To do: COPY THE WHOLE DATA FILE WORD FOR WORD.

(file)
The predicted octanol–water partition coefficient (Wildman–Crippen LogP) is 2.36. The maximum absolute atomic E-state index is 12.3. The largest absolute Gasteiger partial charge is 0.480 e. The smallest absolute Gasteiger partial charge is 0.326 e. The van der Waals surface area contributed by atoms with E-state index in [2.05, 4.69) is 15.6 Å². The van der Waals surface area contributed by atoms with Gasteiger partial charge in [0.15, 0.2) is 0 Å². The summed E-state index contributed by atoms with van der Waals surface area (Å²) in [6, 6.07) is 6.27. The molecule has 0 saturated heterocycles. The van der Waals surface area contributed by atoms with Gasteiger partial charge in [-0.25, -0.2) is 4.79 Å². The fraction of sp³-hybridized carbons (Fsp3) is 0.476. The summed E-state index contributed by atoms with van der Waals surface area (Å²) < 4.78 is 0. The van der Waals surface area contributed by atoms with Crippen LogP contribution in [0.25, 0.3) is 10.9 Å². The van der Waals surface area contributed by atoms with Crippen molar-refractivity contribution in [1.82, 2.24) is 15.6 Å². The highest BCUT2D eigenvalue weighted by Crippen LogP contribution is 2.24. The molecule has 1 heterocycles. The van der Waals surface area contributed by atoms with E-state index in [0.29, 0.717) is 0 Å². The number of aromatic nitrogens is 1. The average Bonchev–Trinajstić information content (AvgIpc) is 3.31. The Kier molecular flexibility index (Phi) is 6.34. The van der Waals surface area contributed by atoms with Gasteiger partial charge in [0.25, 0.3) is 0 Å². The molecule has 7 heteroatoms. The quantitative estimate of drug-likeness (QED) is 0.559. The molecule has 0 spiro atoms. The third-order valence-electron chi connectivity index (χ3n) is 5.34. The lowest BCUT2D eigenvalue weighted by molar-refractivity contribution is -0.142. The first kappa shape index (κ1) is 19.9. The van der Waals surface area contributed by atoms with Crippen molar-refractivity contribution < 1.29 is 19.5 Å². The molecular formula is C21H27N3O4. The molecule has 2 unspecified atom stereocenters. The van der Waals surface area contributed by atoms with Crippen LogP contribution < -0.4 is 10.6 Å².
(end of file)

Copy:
The predicted octanol–water partition coefficient (Wildman–Crippen LogP) is 2.36. The maximum absolute atomic E-state index is 12.3. The largest absolute Gasteiger partial charge is 0.480 e. The smallest absolute Gasteiger partial charge is 0.326 e. The van der Waals surface area contributed by atoms with E-state index in [2.05, 4.69) is 15.6 Å². The van der Waals surface area contributed by atoms with Gasteiger partial charge in [0.15, 0.2) is 0 Å². The summed E-state index contributed by atoms with van der Waals surface area (Å²) in [6, 6.07) is 6.27. The molecule has 0 saturated heterocycles. The van der Waals surface area contributed by atoms with Gasteiger partial charge in [-0.25, -0.2) is 4.79 Å². The fraction of sp³-hybridized carbons (Fsp3) is 0.476. The summed E-state index contributed by atoms with van der Waals surface area (Å²) < 4.78 is 0. The van der Waals surface area contributed by atoms with Crippen LogP contribution in [0.25, 0.3) is 10.9 Å². The van der Waals surface area contributed by atoms with Crippen molar-refractivity contribution in [1.82, 2.24) is 15.6 Å². The highest BCUT2D eigenvalue weighted by Crippen LogP contribution is 2.24. The molecule has 1 heterocycles. The van der Waals surface area contributed by atoms with E-state index in [0.29, 0.717) is 0 Å². The number of aromatic nitrogens is 1. The average Bonchev–Trinajstić information content (AvgIpc) is 3.31. The Kier molecular flexibility index (Phi) is 6.34. The van der Waals surface area contributed by atoms with Gasteiger partial charge in [0.25, 0.3) is 0 Å². The molecule has 7 heteroatoms. The quantitative estimate of drug-likeness (QED) is 0.559. The molecule has 0 spiro atoms. The third-order valence-electron chi connectivity index (χ3n) is 5.34. The lowest BCUT2D eigenvalue weighted by molar-refractivity contribution is -0.142. The first kappa shape index (κ1) is 19.9. The van der Waals surface area contributed by atoms with Crippen molar-refractivity contribution < 1.29 is 19.5 Å². The molecular formula is C21H27N3O4. The molecule has 2 unspecified atom stereocenters. The van der Waals surface area contributed by atoms with Crippen LogP contribution < -0.4 is 10.6 Å².